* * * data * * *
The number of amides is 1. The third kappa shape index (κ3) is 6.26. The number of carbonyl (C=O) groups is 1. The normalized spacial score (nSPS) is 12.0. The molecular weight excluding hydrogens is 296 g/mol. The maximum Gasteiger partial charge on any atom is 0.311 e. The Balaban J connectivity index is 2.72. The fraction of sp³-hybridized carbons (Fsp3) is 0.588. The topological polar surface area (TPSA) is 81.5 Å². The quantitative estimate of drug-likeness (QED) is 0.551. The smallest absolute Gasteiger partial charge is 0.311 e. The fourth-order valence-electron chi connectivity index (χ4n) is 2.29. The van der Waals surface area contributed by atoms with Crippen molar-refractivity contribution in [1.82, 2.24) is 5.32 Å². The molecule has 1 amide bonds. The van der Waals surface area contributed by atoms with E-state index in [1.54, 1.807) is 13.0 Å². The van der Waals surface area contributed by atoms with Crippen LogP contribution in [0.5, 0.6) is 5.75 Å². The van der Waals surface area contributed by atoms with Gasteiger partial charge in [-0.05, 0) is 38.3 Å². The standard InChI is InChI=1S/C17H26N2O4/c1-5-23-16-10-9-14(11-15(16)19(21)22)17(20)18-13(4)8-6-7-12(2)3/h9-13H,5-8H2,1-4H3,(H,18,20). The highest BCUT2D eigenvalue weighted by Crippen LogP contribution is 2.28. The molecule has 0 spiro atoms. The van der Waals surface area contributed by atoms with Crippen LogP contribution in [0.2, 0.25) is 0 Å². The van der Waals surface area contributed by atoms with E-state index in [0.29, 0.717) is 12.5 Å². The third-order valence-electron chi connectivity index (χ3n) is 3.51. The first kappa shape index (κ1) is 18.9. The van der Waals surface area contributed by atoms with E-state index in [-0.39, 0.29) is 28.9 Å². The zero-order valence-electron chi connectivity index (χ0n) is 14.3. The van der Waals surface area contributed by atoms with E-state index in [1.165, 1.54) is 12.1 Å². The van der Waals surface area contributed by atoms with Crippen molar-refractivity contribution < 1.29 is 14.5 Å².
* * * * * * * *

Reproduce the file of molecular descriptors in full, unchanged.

The number of amides is 1. The third kappa shape index (κ3) is 6.26. The number of carbonyl (C=O) groups is 1. The normalized spacial score (nSPS) is 12.0. The molecular weight excluding hydrogens is 296 g/mol. The maximum Gasteiger partial charge on any atom is 0.311 e. The Balaban J connectivity index is 2.72. The fraction of sp³-hybridized carbons (Fsp3) is 0.588. The topological polar surface area (TPSA) is 81.5 Å². The quantitative estimate of drug-likeness (QED) is 0.551. The smallest absolute Gasteiger partial charge is 0.311 e. The fourth-order valence-electron chi connectivity index (χ4n) is 2.29. The van der Waals surface area contributed by atoms with Crippen molar-refractivity contribution in [1.82, 2.24) is 5.32 Å². The molecule has 1 amide bonds. The van der Waals surface area contributed by atoms with E-state index in [1.54, 1.807) is 13.0 Å². The van der Waals surface area contributed by atoms with Crippen LogP contribution in [0.5, 0.6) is 5.75 Å². The van der Waals surface area contributed by atoms with Gasteiger partial charge in [-0.05, 0) is 38.3 Å². The standard InChI is InChI=1S/C17H26N2O4/c1-5-23-16-10-9-14(11-15(16)19(21)22)17(20)18-13(4)8-6-7-12(2)3/h9-13H,5-8H2,1-4H3,(H,18,20). The highest BCUT2D eigenvalue weighted by Crippen LogP contribution is 2.28. The molecule has 0 spiro atoms. The van der Waals surface area contributed by atoms with Crippen LogP contribution in [0.2, 0.25) is 0 Å². The van der Waals surface area contributed by atoms with E-state index in [0.29, 0.717) is 12.5 Å². The third-order valence-electron chi connectivity index (χ3n) is 3.51. The first kappa shape index (κ1) is 18.9. The van der Waals surface area contributed by atoms with E-state index in [-0.39, 0.29) is 28.9 Å². The zero-order valence-electron chi connectivity index (χ0n) is 14.3. The van der Waals surface area contributed by atoms with E-state index in [1.165, 1.54) is 12.1 Å². The van der Waals surface area contributed by atoms with Crippen molar-refractivity contribution < 1.29 is 14.5 Å².